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Jun 08, 2011 at 06:11pm IST

Need for amending anti-corruption law: SC

New Delhi: Amidst growing demand of the civil society for a strong anti-graft law and confiscation of black money, the Supreme Court on Wednesday sought amendment to the Prevention of Corruption Act (PCA) to root out corruption in the country.

A bench of justices BS Chauhan and Swatanter Kumar also favoured amendment to the Drugs and Cosmetics Act, 1940, to tackle spurious drugs.

"In this country, if there are two laws that need to be changed or amended to act as a deterrent, they are laws relating to anti-corruption and sale of spurious drugs," the bench said while dismissing the appeal of an Assistant Excise Commissioner in a graft case.

Need for amending anti-corruption law: SC

The Supreme Court sought amendment to the Prevention of Corruption Act (PCA) to root out corruption.

Rejecting the counsel's plea that conviction of the official Satpaul was erroneous as the alleged bribe amount of Rs 4,000 was more than the "permit fee" of Rs 850, the apex court said there was no logic in the argument as bribe is demanded by officials irrespective of the nature of work.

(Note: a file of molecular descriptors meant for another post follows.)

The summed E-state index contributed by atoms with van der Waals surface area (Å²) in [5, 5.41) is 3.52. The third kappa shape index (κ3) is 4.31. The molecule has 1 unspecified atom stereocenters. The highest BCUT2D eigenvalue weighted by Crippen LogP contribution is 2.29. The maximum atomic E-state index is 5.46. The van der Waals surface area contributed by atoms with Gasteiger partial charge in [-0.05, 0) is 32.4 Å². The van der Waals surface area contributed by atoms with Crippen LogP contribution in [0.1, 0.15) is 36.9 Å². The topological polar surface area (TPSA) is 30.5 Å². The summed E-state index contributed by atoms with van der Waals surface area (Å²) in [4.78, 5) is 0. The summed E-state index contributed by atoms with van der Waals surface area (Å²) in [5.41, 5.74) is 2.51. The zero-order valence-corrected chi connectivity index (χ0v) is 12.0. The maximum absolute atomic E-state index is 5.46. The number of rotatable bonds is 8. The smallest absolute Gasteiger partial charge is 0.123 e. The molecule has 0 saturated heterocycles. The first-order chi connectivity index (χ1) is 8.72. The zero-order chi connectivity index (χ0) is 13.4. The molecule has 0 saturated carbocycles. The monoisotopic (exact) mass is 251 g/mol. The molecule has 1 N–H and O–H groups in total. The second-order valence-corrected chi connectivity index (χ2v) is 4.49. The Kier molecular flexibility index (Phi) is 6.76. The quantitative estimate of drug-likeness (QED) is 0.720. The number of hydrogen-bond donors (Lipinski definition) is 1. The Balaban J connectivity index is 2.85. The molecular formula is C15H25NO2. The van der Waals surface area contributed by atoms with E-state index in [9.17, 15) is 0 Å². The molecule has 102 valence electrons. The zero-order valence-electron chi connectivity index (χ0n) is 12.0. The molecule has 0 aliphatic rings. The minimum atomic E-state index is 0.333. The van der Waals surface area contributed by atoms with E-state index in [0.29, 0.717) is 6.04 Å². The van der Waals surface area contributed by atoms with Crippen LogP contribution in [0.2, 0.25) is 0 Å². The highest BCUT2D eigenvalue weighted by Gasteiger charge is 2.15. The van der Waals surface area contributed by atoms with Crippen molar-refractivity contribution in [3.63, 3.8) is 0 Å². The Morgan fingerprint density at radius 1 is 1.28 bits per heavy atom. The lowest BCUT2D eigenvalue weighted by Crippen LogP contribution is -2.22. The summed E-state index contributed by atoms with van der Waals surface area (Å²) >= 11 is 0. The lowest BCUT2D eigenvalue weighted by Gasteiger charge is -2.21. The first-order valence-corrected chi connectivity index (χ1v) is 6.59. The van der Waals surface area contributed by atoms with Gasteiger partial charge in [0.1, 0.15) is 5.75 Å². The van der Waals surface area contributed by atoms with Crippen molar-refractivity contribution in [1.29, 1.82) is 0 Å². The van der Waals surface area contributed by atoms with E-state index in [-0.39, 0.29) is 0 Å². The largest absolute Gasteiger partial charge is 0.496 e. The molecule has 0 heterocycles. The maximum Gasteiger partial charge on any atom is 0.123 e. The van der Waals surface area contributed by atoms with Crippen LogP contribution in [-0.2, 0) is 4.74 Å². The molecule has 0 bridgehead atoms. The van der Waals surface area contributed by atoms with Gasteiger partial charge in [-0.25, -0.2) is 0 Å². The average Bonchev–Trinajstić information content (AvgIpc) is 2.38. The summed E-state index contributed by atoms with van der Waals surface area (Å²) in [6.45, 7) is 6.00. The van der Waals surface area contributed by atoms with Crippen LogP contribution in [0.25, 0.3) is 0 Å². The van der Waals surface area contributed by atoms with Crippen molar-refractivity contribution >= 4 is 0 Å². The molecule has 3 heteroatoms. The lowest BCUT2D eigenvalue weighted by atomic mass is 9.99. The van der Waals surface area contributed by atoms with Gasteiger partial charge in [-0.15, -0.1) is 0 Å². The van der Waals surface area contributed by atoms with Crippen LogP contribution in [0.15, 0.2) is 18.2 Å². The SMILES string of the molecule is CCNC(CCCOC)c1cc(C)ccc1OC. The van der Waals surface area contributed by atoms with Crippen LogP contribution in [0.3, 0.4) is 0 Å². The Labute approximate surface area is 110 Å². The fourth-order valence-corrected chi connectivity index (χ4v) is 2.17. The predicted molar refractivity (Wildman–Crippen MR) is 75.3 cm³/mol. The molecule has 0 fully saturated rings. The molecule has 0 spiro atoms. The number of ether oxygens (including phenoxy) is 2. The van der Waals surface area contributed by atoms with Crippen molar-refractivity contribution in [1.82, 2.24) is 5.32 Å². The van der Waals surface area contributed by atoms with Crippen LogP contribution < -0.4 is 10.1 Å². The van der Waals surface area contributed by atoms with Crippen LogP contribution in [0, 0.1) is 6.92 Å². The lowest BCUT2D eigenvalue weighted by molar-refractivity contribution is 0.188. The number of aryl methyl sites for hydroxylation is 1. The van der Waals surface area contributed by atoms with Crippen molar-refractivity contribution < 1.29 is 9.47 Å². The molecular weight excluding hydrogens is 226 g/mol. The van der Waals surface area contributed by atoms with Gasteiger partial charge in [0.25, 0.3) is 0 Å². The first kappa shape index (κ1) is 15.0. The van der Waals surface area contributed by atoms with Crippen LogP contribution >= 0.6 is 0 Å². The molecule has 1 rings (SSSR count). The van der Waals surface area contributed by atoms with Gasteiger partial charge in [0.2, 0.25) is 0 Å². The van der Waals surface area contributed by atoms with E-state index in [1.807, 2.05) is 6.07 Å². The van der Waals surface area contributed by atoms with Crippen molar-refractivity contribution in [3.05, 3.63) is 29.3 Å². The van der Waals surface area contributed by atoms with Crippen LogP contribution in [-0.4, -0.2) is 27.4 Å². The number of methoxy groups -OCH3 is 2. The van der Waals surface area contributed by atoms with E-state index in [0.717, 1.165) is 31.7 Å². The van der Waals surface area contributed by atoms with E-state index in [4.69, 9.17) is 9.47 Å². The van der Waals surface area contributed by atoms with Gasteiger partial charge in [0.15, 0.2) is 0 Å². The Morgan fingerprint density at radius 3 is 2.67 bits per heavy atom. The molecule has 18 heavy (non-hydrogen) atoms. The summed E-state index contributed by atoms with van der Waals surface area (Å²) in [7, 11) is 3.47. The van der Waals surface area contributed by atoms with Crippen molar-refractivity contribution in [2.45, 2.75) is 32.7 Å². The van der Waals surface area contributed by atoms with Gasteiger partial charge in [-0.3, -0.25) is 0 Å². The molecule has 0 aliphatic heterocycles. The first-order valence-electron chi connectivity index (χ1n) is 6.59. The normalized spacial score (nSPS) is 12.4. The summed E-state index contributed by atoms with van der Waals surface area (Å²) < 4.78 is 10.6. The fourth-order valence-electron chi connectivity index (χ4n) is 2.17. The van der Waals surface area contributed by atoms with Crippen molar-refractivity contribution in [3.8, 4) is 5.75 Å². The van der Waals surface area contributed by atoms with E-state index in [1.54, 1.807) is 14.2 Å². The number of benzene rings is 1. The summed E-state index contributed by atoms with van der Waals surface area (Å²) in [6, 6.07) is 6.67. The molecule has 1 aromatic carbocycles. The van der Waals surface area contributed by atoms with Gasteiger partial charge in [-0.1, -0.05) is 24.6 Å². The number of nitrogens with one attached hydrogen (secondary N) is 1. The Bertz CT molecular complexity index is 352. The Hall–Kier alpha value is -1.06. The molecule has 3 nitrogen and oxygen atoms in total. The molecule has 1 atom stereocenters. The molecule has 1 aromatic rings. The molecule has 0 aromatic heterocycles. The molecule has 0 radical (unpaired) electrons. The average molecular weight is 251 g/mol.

"Today, the Income Tax department owes over Rs 40,000 crore to tax payers towards refund money. But they don't give it. Why do you think they are holding the money? Because they want some bribe.

"Similarly, take the case of sale and supply of spurious drugs which is rampant in the country. You may prosecute a person but he would get away paying a fine of Rs 500. But by that time, the patient would be dead. So, you need to amend

these laws," the bench said.

The apex court also rejected the plea of the convict that since the case related to 1986, it should take a lenient view.

"What to talk of 1986, there are criminal appeals which are filed even after 30 years," the bench said while dismissing the appeal.

A special anti-corruption court had awarded a three-year sentence under the PCA to the official charged with accepting a bribe of Rs 4,000. The Calcutta High Court reduced the sentence to one and half years but upheld the conviction.

The apex court, while dismissing the appeal, said it found no reason to reduce the sentence further as sought by the convict since the minimum sentence under the Act was one year and the high court had already taken a lenient view by reducing the original sentence from three to one and half years.

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